Braves drop ball not taking Rasmus

Published 12:00 am Tuesday, June 14, 2005

Well the Atlanta Braves dropped the ball again.

I wouldn't call myself a baseball purest, but I do keep tabs of baseball and the Atlanta Braves when it counts.

It sure is hard to be a New York Yankees fan in the deep South, especially this year.

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We are a day removed from the First-Year Player Major League Baseball Draft. As the 27th pick in the draft, the Braves took right-hand pitcher Joseph Devine from North Carolina State.

The St. Louis Cardinals had the next pick in the draft and took a player that Greenville baseball players would have loved to forget as would most pitchers across the state. Colby Rasmus of Russell County was taken as the 28th pick in the first round.

Sports fans remember Rasmus from the days he led the Phenix City All-Stars to a Little League United States Championship in 1999. It was a dream season for the boys from Phenix City. Only that dream turned into a nightmare when the Far East team blanked the Alabama boys 5-0 in the World Championship game.

It was a disappointing August day in 1999, but it was the beginning of the Rasmus legacy.

Since then, Rasmus has led Russell County to a Class 5A championship and a mythical national championship.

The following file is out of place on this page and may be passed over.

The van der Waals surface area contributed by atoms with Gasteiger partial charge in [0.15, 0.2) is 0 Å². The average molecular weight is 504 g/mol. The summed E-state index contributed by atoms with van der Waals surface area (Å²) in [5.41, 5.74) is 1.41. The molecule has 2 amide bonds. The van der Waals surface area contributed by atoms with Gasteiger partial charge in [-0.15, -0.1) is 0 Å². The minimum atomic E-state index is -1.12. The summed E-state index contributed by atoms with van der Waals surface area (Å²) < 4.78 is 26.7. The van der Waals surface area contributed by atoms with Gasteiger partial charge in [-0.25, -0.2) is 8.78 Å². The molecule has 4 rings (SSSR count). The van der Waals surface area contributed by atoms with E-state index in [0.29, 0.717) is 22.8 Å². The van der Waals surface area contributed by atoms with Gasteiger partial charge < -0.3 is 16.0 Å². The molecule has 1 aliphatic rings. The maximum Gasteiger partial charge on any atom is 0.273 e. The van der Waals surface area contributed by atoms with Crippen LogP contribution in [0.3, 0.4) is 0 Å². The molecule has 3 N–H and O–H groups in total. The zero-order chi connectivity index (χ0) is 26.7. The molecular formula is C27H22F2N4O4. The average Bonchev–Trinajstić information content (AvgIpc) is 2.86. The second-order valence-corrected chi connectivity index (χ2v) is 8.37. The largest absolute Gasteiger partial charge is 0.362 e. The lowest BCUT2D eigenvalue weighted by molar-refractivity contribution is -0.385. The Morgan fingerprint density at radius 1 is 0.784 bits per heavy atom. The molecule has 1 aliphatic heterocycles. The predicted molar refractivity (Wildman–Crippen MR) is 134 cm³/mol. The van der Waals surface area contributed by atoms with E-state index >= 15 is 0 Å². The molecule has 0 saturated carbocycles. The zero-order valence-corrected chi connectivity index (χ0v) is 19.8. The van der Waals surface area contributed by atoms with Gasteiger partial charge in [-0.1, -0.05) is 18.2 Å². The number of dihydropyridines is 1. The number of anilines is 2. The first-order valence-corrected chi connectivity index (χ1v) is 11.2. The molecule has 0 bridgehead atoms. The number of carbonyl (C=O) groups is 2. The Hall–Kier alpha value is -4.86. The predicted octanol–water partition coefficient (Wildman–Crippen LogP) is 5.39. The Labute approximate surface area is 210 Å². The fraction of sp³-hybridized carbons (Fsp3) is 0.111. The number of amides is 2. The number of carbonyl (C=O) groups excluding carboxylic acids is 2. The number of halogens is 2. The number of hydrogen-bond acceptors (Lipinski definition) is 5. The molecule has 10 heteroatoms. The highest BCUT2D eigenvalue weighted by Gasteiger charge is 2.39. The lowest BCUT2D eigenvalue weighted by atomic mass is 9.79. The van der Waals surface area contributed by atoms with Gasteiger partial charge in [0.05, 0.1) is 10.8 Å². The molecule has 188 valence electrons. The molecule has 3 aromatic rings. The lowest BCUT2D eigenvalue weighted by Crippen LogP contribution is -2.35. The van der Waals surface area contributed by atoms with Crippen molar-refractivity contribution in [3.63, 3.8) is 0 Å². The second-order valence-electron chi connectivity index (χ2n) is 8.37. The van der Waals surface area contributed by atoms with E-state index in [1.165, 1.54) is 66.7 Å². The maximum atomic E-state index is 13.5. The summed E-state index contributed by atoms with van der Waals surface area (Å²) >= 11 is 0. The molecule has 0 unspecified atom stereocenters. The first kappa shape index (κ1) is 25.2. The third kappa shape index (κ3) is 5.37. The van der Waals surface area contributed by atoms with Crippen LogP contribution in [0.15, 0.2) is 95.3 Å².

Now, the Phenix City native is a member of one of the top major league organizations in the country.

What were you thinking John Schuerholz?

The Braves general manager has been notorious for taking local talent and turning them into all-stars. You would have thought that the Braves would have liked to keep the Phenix City connection alive.

They already have Tim Hudson, who played high school ball at Glenwood Academy in Phenix City. And they could have had Rasmus.

Albeit Rasmus is not known for his pitching prowess, his overall package as one of the best players in the state speaks for itself.

This kid was destined to play for the Braves, which he once listed as his favorite team.

Not anymore.

Rasmus closed out his senior season with a .484 batting average, 19 stolen bases, 24 home runs and 66 RBI.

Rasmus was considered to have all the tools of the trade: running, hitting, power, throwing and fielding.

Guess that wasn't good enough for the Braves.

Greenville baseball fans as well as the players can attest to Rasmus' ability. And the Braves will too one day.

I once developed a strong liking to Schuerholz for his ability to spot talent and make sure that person was sporting an Atlanta Braves uniform.

Schuerholz certainly dropped the ball on this one.

I understand the Braves are in desperate need of pitching, but one can only wonder why he would pass up a player like Rasmus.

Braves fans have wondered what has happened to the Braves over the course of the last five years. It has been bad deals and poor drafts like this that have affected the Braves.

The Braves can begin second-guessing their pick now.

Kevin Taylor is sports editor of The Greenville Advocate. You can reach him via e-mail at or call (334) 383-9302 ext. 122.